Patients with breast cancer harboring BRCA1/2 mutations appear to be more likely to undergo mastectomies than those without, according to Zachary Kiss, DO.
Treatment with radiotherapy did not appear to yield significant differences in disease-free survival (DFS) or overall survival in patients with breast cancer harboring BRCA1/2 mutations compared with those without BRCA1/2 mutations, according to findings from a study authored by Rebecca M. Shulman, MD, and Zachary Kiss, DO.
During Breast Cancer Awareness Month 2023, Shulman, an assistant professor in the Department of Radiation Oncology at Fox Chase Cancer Center, and Kiss, a third-year resident physician in radiation oncology at Fox Chase, also discussed additional findings from the study, such as how patients with BRCA1/2 mutations tended to be younger and have tumors of higher clinical stages than those without said mutations. They also spoke about how next steps for research may involve investigating the presence of other mutations in conjunction with BRCA1/2 and other factors in this population that impact their sensitivity to radiation.
“Investigating the genetic and biochemical basis of cancer is a monumental task, requiring patience, ingenuity, and a continuing investment of time and resources,” Shulman said. “It’s important to communicate that progress in cancer treatment has been enormous, but that it is also incremental by nature and will require the efforts of many researchers pursuing many different ideas.”
Shulman and Kiss presented these findings as part of a poster session at the 2023 American Society for Radiation Oncology (ASTRO) Annual Meeting.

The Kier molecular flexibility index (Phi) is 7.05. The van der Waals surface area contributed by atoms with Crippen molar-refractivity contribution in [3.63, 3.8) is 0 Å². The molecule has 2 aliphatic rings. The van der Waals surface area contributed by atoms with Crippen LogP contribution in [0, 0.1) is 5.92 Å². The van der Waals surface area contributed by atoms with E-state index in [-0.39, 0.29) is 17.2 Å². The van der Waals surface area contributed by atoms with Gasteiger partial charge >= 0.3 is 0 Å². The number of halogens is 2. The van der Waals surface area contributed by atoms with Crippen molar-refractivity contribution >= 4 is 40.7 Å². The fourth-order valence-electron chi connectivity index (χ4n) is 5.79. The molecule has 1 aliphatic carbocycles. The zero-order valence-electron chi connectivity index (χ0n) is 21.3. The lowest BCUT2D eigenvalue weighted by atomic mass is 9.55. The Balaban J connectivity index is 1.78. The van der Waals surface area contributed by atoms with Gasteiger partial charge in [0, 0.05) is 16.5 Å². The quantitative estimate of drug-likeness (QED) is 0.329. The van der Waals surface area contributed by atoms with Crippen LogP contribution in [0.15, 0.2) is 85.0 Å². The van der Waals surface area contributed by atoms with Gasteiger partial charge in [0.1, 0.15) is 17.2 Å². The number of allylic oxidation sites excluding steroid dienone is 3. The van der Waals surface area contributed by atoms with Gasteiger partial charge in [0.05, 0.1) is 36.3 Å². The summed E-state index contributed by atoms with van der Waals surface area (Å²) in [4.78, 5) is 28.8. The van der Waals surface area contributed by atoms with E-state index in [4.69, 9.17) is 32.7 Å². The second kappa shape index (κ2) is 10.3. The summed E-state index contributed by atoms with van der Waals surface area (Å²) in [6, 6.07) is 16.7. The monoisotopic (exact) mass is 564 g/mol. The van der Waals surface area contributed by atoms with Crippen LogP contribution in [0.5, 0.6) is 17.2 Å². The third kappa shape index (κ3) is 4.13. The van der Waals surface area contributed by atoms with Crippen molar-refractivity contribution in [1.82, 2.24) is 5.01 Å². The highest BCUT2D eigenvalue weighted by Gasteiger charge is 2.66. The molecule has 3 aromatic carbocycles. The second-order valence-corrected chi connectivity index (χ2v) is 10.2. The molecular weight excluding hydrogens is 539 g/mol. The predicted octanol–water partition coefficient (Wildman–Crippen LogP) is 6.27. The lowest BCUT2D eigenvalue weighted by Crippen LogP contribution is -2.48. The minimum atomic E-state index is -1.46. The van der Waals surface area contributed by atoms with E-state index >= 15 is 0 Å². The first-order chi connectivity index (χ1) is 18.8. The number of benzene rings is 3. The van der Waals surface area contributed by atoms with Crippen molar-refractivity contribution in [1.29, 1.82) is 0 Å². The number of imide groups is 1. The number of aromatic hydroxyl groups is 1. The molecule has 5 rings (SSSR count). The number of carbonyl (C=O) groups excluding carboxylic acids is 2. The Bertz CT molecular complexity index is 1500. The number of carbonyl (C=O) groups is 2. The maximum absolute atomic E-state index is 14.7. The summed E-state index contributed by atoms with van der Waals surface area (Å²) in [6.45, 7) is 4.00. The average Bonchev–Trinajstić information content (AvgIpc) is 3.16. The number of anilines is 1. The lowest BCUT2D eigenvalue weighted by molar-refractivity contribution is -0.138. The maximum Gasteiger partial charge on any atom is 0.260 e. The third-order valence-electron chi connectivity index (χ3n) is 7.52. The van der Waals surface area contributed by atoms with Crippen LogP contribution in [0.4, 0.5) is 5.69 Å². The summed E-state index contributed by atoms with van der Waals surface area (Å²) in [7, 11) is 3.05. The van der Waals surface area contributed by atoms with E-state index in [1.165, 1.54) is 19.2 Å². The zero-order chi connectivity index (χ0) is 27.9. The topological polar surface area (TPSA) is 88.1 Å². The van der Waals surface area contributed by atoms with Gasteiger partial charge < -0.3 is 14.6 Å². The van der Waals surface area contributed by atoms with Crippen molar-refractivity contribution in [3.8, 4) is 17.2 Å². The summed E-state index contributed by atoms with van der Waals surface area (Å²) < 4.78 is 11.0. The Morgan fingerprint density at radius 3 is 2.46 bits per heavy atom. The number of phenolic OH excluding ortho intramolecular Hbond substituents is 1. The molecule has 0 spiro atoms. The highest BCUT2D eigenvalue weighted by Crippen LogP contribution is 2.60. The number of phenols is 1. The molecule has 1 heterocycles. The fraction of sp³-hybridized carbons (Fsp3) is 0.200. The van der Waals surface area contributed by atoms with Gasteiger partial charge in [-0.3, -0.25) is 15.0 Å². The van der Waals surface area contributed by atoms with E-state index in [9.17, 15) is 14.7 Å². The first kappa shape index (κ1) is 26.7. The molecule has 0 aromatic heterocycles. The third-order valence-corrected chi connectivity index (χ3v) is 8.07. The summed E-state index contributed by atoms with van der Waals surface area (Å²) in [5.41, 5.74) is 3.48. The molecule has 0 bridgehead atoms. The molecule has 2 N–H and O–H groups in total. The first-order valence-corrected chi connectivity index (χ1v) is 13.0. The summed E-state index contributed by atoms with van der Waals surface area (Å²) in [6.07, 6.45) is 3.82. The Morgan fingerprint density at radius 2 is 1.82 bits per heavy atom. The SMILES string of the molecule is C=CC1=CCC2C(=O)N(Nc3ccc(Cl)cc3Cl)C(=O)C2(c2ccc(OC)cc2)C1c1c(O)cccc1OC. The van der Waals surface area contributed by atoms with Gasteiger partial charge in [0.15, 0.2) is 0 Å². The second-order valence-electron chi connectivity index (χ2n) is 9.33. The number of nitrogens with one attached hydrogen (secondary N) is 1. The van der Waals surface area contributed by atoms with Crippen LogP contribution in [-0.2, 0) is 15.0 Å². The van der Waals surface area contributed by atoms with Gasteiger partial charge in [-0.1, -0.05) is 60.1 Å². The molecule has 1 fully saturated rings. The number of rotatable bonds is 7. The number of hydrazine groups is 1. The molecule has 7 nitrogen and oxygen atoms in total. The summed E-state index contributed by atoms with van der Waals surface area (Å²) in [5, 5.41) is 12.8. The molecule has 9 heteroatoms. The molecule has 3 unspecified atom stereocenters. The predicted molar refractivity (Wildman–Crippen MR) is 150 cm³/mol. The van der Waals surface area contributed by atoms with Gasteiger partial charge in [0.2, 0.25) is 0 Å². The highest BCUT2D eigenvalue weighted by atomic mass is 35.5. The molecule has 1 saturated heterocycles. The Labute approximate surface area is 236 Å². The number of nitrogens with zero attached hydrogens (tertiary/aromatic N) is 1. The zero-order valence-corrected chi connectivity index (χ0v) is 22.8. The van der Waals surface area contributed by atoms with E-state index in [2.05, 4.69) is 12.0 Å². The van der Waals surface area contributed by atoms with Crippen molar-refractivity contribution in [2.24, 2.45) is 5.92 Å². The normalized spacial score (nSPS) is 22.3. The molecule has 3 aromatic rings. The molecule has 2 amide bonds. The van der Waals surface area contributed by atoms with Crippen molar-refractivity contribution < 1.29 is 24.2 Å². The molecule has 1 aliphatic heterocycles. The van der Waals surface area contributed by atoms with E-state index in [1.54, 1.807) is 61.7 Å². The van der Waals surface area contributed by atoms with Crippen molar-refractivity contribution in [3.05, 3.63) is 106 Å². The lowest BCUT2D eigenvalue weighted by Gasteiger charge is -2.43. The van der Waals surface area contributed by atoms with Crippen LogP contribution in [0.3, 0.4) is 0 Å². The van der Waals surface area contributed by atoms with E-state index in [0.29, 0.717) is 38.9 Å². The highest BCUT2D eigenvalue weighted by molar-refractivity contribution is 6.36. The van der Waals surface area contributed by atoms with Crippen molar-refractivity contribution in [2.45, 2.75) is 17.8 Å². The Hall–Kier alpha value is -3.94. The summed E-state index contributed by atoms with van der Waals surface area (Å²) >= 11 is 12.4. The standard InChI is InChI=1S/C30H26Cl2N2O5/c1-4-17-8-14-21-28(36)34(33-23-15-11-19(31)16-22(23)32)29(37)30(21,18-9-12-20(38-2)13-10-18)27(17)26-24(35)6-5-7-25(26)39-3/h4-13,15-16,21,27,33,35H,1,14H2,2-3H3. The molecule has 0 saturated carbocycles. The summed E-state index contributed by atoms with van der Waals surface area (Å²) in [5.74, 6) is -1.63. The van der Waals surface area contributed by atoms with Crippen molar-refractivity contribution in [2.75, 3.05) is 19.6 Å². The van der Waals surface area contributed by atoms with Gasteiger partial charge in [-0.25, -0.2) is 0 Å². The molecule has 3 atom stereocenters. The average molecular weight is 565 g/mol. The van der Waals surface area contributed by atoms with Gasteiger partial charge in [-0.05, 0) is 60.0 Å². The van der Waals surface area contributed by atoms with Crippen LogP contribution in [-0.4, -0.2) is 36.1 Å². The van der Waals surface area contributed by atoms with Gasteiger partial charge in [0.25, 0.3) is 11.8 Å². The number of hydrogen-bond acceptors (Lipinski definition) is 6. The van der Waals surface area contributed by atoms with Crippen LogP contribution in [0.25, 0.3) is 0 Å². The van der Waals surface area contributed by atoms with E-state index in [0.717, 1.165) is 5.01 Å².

Kiss: Conceptually, BRCA1/2 are encoded for gene products that are involved in DNA repair mechanisms. There are preclinical data that suggests that mutations to BRCA1/2 may increase radiation sensitivity in-vivo samples. The question was, is that something that holds true in clinical populations? Does that change response to radiation or the outcome metrics that we assessed?
Shulman: Previous research and clinical experience have taught us that BRCA1/2 genes play an important overall role in determining the behavior of many cancers, and breast cancers in particular. In the lab, we have shown that isolated breast cancer cells with mutations of those genes are often very sensitive to radiation. Once we learned that BRCA1/2 mutations can increase radiation sensitivity, it made sense to turn our attention to finding specific mutations that might improve the way breast cancers respond to treatment. That’s why we think of our research on the BRCA mutations as part of a wider effort to individualize the management of our patients [with cancer].
Kiss: One of the things to keep in mind is whether patients [with BRCA mutations] responded in a way that was consistent with a normal patient population, even though we would expect that they would. One of the things that we looked at was whether the presence of a BRCA mutation changed the local recurrence or death rate in those patient populations. Compared with people who didn’t have BRCA mutations, outcomes were consistent with the outcomes of general patients. In terms of DFS in the different BRCA mutations, we didn’t find a significant difference in those populations.
Shulman: To add to that,we did find that patients with BRCA1/2 mutations were younger and diagnosed at a higher clinical stage than those with normal BRCA genes. When we compared the 2 different types of mutations, we found that patients with BRCA1 mutations were younger and had tumors of higher stages. Patients with BRCA1 mutations were also less likely to have cancers bearing hormone receptors. But surprisingly, these differences did not affect treatment outcomes after radiation therapy, which were the same for both kinds of BRCA mutations. One of the difficulties of studying this patient population or even mutation in general is that we’re limited by sample sizes as well. Because [patients with BRCA mutations] are not that common compared with the whole patient population, our sample sizes are smaller. It’s sometimes harder to detect differences between groups.